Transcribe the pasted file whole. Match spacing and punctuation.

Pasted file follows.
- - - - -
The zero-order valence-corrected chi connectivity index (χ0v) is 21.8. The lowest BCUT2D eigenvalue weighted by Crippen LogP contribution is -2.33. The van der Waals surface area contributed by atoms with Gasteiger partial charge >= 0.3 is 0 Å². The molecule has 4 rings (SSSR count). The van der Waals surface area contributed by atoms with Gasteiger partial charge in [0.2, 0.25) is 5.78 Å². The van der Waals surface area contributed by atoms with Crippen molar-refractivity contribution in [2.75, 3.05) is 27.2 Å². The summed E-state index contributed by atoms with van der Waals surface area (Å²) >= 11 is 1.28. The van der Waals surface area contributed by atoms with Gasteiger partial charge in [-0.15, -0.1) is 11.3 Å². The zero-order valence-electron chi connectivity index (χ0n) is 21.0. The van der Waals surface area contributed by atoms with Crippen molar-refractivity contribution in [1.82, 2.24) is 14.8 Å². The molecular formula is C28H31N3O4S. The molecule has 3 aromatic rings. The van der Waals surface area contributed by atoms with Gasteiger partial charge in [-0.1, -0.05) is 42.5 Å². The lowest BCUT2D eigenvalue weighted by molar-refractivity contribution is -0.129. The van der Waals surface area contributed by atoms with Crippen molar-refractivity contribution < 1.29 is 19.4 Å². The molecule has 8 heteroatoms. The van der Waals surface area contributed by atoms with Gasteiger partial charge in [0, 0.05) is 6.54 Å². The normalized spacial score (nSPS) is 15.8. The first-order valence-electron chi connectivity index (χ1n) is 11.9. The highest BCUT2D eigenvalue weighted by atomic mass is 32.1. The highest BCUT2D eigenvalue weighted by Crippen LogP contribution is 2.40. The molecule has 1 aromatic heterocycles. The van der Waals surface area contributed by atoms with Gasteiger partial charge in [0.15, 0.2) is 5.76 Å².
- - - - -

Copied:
The zero-order valence-corrected chi connectivity index (χ0v) is 21.8. The lowest BCUT2D eigenvalue weighted by Crippen LogP contribution is -2.33. The van der Waals surface area contributed by atoms with Gasteiger partial charge >= 0.3 is 0 Å². The molecule has 4 rings (SSSR count). The van der Waals surface area contributed by atoms with Gasteiger partial charge in [0.2, 0.25) is 5.78 Å². The van der Waals surface area contributed by atoms with Crippen molar-refractivity contribution in [2.75, 3.05) is 27.2 Å². The summed E-state index contributed by atoms with van der Waals surface area (Å²) >= 11 is 1.28. The van der Waals surface area contributed by atoms with Gasteiger partial charge in [-0.15, -0.1) is 11.3 Å². The zero-order valence-electron chi connectivity index (χ0n) is 21.0. The van der Waals surface area contributed by atoms with Crippen molar-refractivity contribution in [1.82, 2.24) is 14.8 Å². The molecular formula is C28H31N3O4S. The molecule has 3 aromatic rings. The van der Waals surface area contributed by atoms with Gasteiger partial charge in [-0.1, -0.05) is 42.5 Å². The lowest BCUT2D eigenvalue weighted by molar-refractivity contribution is -0.129. The van der Waals surface area contributed by atoms with Crippen molar-refractivity contribution < 1.29 is 19.4 Å². The molecule has 8 heteroatoms. The van der Waals surface area contributed by atoms with Gasteiger partial charge in [0, 0.05) is 6.54 Å². The normalized spacial score (nSPS) is 15.8. The first-order valence-electron chi connectivity index (χ1n) is 11.9. The highest BCUT2D eigenvalue weighted by atomic mass is 32.1. The highest BCUT2D eigenvalue weighted by Crippen LogP contribution is 2.40. The molecule has 1 aromatic heterocycles. The van der Waals surface area contributed by atoms with Gasteiger partial charge in [0.15, 0.2) is 5.76 Å².